Dan Webster reviews "The Zone of Interest"
Despite his obvious talents as a filmmaker, Quentin Tarantino is not known for showing a whole lot of restraint. A scene near the end of his 2019 film Once Upon a Time in Hollywood is evidence of that.
Few things in cinema, after all, are more electrifying than Leonardo DiCaprio using a flamethrower to immolate a young woman in a swimming pool.
The same might be said of Reservoir Dogs, although only if Tarantino hadn’t rethought a scene in which Michael Madsen tortures a police officer. In that scene, which features Madsen cutting off the officer’s ear to the tune of the Stealers Wheel song “Stuck in the Middle With You,” Tarantino had originally planned to show the whole gory process in gruesome closeup.
But good sense prevailed, and Tarantino ended up shifting his camera away, leaving the act of violence to play out only in his audience’s imagination.
That decision, though, arguably makes the scene even more effective. All too often, what we conjure up in our minds can be far worse than anything a filmmaker, no matter how talented, can create onscreen. And that very idea of leaving things to the imagination is what writer-director Jonathan Glazer uses as the basis for his Oscar-nominated film The Zone of Interest.
Based on the real-life story of Rudolf and Hedwig Höss, The Zone of Interest is set during World War II—most likely around 1943—and Höss is serving as commandant of the Auschwitz concentration camp complex, which he had helped design and then developed into a competently run killing machine.
Unlike so many other films that have explored the death-camp experience, most notably Steven Spielberg’s 1993 film Schindler’s List, Glazer doesn’t focus on life within Auschwitz’s walls. Instead, working from and expanding on the 2014 novel by Martin Amis bearing the same title, he chooses to center on the mundane, day-to-day experience of the Höss family itself.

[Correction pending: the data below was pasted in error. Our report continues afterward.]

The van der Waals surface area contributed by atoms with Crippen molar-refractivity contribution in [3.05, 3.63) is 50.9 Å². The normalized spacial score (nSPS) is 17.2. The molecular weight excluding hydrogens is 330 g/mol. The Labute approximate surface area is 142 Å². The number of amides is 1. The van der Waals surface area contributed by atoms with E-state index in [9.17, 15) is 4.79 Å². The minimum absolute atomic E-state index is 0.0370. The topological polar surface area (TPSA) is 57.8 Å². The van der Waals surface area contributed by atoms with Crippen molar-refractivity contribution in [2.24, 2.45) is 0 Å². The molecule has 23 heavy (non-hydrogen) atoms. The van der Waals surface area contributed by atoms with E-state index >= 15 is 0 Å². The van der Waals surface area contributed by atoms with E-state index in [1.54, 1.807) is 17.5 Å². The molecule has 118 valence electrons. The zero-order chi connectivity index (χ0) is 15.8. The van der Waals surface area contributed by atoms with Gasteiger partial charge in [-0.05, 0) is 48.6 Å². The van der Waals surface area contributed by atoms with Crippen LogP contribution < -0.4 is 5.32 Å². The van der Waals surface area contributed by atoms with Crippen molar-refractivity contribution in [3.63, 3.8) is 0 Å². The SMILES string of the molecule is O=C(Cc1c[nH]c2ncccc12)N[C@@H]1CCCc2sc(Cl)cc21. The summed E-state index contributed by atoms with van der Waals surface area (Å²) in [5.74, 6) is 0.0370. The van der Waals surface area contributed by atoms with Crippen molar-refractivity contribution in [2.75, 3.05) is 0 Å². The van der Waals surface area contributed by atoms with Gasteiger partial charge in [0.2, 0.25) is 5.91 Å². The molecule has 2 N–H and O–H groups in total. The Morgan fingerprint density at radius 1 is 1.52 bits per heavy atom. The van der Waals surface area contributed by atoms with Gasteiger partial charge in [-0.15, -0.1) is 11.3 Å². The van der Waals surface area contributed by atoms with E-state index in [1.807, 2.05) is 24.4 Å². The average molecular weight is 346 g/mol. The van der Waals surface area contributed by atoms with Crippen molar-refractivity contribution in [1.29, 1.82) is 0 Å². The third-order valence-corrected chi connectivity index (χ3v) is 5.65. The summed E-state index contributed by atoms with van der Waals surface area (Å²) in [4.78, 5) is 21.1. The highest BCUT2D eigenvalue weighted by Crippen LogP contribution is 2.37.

Living next to the camp, the family clearly enjoys an upper-middle-class existence, which involves everything from holding dinner parties to Hedwig’s attempts to make her backyard into a veritable garden. The chilling subtext Glazer desires becomes evident when Hedwig asks Rudolf to bring home anything he can—chocolate for example, or maybe a stylish fur coat—both of which clearly come from those unfortunate souls moving through the camp.
And many did simply move through, some of the estimated three and a half million prisoners dying within hours of arriving at the camp by train.
Not that Glazer makes any of this obvious in his film. Instead, he depends on what we already know, Nazi crimes against humanity having been documented in numerous books, movies, plays and television shows. All this, plus ever-present visual inferences, add to the film’s haunting atmosphere. Everything that occurs in The Zone of Interest, in fact, is accompanied by some sense—but only a sense—of the larger scheme of death.
A walk though Hedwig’s garden might feature smoke emanating from a train engine passing by in the background—and do we need to be told that the train is transporting people, mostly Jews, to their deaths? Gunfire pops up regularly, sounding no more threatening than a woodpecker’s tap-tap-tap on a tree trunk. On one singular occasion, faint screams accompany a guard’s shouted order to take some rule-breaking inmate to the river to be drowned.
Glazer portrays all this bookended by two long minutes of a blank screen, paired with foreboding music. Near the film’s end, he inserts scenes of today’s Auschwitz, with workers patiently cleaning as they pass by the remnants—discarded clothing, mostly—of so much murder. He breaks his stylistic conceit further a couple of times to artfully portray a young woman through a night-capture lens planting apples, presumably for the inmates to find and devour.
Those latter scenes, however, are the only moments of compassion that The Zone of Interest even attempts to portray. The rest is a powerfully understated allusion to one of the 20th century’s great horror stories.
A story that, for some of us, plays out ever more frighteningly in the depths of our individual minds.
For Spokane Public Radio, I’m Dan Webster.
Movies 101 host Dan Webster is a senior film critic for Spokane Public Radio and a blogger for Spokesman.com/7blog.